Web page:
Labor’s Farewell Symphony

An event unparalleled in the history of modern democracies is taking place before our eyes in Israel. The Labor Party – for many years the country’s largest political party – seems to be going out of existence.


(A version of this column appeared in Haaretz on July 23, 2002.)

An event unparalleled in the history of modern democracies is taking place before our eyes in Israel. The Labor Party – for many years the country’s largest political party – seems to be going out of existence. Its leading politicians, like the musicians in Haydn’s “Farewell Symphony,” are leaving the stage one by one. Who will be the last to remain on stage? Shimon Peres, who bears a good share of the responsibility for the present state of his party, or the newly elected leader Benjamin Ben-Eliezer who, after trying two other political parties in past years, finally landed in the Labor Party?

Under the system of direct election of the prime minister (now fortunately revoked), the elections of February 2001 were limited to selecting a prime minister and the Labor Party retained its representation in the Knesset from the elections of May 1999. Thus they still appear as the largest Knesset faction and have been rewarded accordingly with seats in the cabinet and in the Knesset committees. But all this is no more than an illusion. They are living on borrowed time. At the next election they will be cut down to size.

What brought about this degringolade? It all began 12 years ago when Peres attempted to bring down the previous national unity government, in which he served as deputy prime minister, with the infamous “dirty trick.” Ever since, “the end justifies the means” became the basis for behavior of the Labor Party. The “end,” presumably, was peace in the Middle East, and the “means” were political chicanery. The party that in the past had presented the voter with a national agenda dealing with all of the country’s major challenges, and had managed to stay close to the center on foreign policy and security issues, now threw all to the winds except for its frantic attempts to arrive at an agreement with Yasser Arafat and the PLO.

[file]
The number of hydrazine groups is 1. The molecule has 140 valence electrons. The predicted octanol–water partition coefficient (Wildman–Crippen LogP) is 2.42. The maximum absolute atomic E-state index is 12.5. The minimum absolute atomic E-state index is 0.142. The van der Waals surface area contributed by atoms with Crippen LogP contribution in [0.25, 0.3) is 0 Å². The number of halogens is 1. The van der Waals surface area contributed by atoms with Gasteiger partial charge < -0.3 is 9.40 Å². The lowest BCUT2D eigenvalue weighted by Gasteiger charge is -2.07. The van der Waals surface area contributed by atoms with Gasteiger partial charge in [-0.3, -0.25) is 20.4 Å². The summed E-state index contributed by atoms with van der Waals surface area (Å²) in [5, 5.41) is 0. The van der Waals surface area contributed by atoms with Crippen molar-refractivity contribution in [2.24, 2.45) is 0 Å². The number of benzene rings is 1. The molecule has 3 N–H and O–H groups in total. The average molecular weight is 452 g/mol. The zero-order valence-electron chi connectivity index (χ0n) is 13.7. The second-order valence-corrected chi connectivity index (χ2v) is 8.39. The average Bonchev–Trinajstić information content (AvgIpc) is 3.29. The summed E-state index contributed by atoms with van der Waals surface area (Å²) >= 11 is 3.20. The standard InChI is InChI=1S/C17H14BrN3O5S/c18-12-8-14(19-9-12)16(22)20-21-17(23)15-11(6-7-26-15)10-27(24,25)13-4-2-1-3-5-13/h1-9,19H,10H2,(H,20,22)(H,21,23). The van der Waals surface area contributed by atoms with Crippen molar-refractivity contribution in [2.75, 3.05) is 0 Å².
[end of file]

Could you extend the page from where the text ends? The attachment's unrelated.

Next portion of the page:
The Oslo Accords with the PLO, negotiated without the full knowledge and authority of the late Prime Minister Yitzhak Rabin, were railroaded through the Knesset. The slim majorities for approval were obtained with the aid of the Knesset’s Arab members and by bribing some MKs to leave the parties that had elected them in return for government portfolios and other perks. The fact that this attempt to resolve a conflict, which was basically a conflict between Jews and Arabs, did not enjoy the support of the majority of the Jewish population in Israel or of their representatives in the Knesset, did not disturb the leaders of the Labor Party. If they expected to be recompensed by Israel’s Arab voters, they were to be disappointed.

The party’s leaders were filled with messianic zeal, almost indistinguishable from the Peace Now zealots. They had turned themselves into another “religious” party with single-minded devotion to the peace process, even adopting a semi-religious anthem, the “Song of Peace” – and like the religious parties, they risked becoming a marginal phenomenon on the Israeli political scene.

With Ehud Barak’s election in May 1999, the Labor Party had a last chance to recover from the perilous slide. Barak had positioned himself for the election as a relatively hawkish candidate, uncompromising when it came to Israel’s security. But as soon as he was ensconced in the Prime Minister’s Office he began complimenting the Syrian dictator Hafez Assad, announcing his readiness to abandon the entire Golan Heights in return for an agreement with Assad. Unsuccessful in this venture, he turned to Arafat promising him everything “but the kitchen sink.” The Labor Party leadership followed him as if he were the Pied Piper of Hamelin. Not a single voice of dissent was heard from the party faithful – not even when he offered to divide Jerusalem and concede Israeli sovereignty over the Temple Mount.

But when it became clear that Arafat, the “peace partner” and Nobel laureate, had remained the terrorist of past years, who as a response to Barak’s offer unleashed a wave of terror against Israel, support for the Labor Party began collapsing like a house of cards. Everything it had preached these past 12 years had turned to sand, and it had no other agenda. If the party is to be rebuilt, it will have to be done from the ground up.


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